This is an archived article that was published on sltrib.com in 2015, and information in the article may be outdated. It is provided only for personal research purposes and may not be reprinted.
Gov. Gary Herbert said Tuesday he would once again veto a bill making its way through the Utah Senate that would allow anyone over the age of 21 to carry a concealed weapon without a permit.
"I see no change that has happened … since we vetoed the bill before that would cause us not to veto the bill now," Herbert said. "I think the laws we have on the books now are working very well. There's not really any problem out there."
Under current law, in order to carry a concealed weapon the owner must pass a background check, attend a training course and buy a permit.
Under SB256, sponsored by Sen. David Hinkins, R-Orangeville, anyone over 21 could carry a concealed gun, provided it is not loaded meaning there is not a bullet in the chamber ready to fire. A gun owner would still need a concealed weapons permit to carry a loaded firearm.
Clark Aposhian, chairman of the Utah Shooting Sports Council, said the bill is a relatively small step for gun owners.
"Our bill's detractors cannot cite … any pattern of problems in the six states that allow this type of thing," Aposhian said. Vermont, Montana, Alaska, Texas, Arizona and Wyoming have similar laws on the books.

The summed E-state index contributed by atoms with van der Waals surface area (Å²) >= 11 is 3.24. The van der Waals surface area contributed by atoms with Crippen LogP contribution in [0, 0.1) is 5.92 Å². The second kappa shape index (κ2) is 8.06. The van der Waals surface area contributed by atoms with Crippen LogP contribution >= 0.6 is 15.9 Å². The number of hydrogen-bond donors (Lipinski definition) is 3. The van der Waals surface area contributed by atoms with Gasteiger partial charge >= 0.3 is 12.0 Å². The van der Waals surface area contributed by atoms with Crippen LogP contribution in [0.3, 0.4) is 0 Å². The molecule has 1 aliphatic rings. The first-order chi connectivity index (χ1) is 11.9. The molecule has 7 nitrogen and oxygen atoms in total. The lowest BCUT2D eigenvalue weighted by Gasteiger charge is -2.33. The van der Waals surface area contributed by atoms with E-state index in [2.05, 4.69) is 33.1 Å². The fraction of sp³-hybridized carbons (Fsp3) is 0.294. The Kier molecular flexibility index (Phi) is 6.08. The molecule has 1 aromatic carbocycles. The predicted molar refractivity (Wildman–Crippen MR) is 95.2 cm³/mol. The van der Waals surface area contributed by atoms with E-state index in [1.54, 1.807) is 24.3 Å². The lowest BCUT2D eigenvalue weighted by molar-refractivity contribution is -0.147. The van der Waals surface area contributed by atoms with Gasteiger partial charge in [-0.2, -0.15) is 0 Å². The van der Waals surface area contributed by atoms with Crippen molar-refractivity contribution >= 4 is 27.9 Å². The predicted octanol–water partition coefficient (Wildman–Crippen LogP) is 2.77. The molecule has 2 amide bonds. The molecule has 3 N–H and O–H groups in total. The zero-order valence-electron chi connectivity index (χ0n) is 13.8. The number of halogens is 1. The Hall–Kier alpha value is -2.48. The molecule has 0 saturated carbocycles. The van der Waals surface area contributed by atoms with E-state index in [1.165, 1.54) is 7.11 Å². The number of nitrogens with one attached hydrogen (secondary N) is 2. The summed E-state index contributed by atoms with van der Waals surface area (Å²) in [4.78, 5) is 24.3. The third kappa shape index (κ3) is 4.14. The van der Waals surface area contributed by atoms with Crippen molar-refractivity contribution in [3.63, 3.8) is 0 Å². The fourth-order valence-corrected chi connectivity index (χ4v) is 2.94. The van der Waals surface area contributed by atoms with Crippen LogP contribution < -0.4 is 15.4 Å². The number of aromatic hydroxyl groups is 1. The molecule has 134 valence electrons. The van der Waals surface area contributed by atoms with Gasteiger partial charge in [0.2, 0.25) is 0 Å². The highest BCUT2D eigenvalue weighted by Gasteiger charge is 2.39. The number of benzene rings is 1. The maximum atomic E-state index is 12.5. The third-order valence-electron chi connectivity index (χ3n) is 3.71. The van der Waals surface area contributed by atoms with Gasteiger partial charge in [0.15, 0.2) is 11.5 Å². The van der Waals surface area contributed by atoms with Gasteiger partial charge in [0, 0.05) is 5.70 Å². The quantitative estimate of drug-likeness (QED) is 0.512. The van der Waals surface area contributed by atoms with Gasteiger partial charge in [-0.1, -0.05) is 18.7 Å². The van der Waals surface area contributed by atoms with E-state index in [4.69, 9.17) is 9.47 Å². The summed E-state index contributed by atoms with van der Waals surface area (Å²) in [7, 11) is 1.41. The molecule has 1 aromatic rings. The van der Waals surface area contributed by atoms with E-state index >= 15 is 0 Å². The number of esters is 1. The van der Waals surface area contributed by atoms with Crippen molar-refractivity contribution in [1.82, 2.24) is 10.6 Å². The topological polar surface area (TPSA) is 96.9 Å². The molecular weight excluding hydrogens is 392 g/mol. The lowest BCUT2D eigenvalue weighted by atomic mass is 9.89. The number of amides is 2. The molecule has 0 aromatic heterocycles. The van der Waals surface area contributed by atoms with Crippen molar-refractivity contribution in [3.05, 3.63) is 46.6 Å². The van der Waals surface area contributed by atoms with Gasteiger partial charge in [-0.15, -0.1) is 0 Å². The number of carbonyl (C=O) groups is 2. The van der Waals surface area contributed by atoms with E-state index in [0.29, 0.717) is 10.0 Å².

But opponents said the current concealed weapons system works and the governor was right to veto it in 2013.
"I was under the impression the Legislature had found the system to be beneficial," said Steven Gunn, a board member of the Gun Violence Prevention Center.
Jean Hill of the Catholic Diocese of Salt Lake City said gun owners should recognize that there are responsibilities that come with carrying a gun, and the background check and training course make that point.
The Senate committee approved the bill on a 4-1 vote, sending it to the full Senate for consideration.
When Herbert vetoed the bill in 2013, he said that the existing concealed-weapons-permit system served a valuable purpose. The Legislature considered overriding the veto, but could not muster the two-thirds support needed.
This year, Rep. Curt Oda, R-Clearfield, introduced a bill identical to Hinkins', but in talks with the governor agreed to hold off this year in order to address the governor's concerns.